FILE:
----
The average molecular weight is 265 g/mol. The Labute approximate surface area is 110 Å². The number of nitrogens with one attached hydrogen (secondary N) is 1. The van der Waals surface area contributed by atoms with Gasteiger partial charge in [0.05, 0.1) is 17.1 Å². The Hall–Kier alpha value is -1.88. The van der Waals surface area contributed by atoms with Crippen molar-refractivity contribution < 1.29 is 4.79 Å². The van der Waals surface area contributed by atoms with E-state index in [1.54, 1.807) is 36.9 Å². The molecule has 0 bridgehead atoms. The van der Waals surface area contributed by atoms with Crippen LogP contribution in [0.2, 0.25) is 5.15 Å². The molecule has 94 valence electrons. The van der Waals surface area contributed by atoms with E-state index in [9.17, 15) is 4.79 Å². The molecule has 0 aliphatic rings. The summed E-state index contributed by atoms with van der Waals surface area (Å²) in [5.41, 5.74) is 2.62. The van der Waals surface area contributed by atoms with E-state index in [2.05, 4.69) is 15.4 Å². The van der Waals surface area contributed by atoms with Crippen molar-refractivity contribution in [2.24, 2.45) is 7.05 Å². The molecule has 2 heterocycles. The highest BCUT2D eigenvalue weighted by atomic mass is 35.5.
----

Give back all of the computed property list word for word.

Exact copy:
The average molecular weight is 265 g/mol. The Labute approximate surface area is 110 Å². The number of nitrogens with one attached hydrogen (secondary N) is 1. The van der Waals surface area contributed by atoms with Gasteiger partial charge in [0.05, 0.1) is 17.1 Å². The Hall–Kier alpha value is -1.88. The van der Waals surface area contributed by atoms with Crippen molar-refractivity contribution < 1.29 is 4.79 Å². The van der Waals surface area contributed by atoms with E-state index in [1.54, 1.807) is 36.9 Å². The molecule has 0 bridgehead atoms. The van der Waals surface area contributed by atoms with Crippen LogP contribution in [0.2, 0.25) is 5.15 Å². The molecule has 94 valence electrons. The van der Waals surface area contributed by atoms with E-state index in [9.17, 15) is 4.79 Å². The molecule has 0 aliphatic rings. The summed E-state index contributed by atoms with van der Waals surface area (Å²) in [5.41, 5.74) is 2.62. The van der Waals surface area contributed by atoms with E-state index in [2.05, 4.69) is 15.4 Å². The van der Waals surface area contributed by atoms with Crippen molar-refractivity contribution in [2.24, 2.45) is 7.05 Å². The molecule has 2 heterocycles. The highest BCUT2D eigenvalue weighted by atomic mass is 35.5.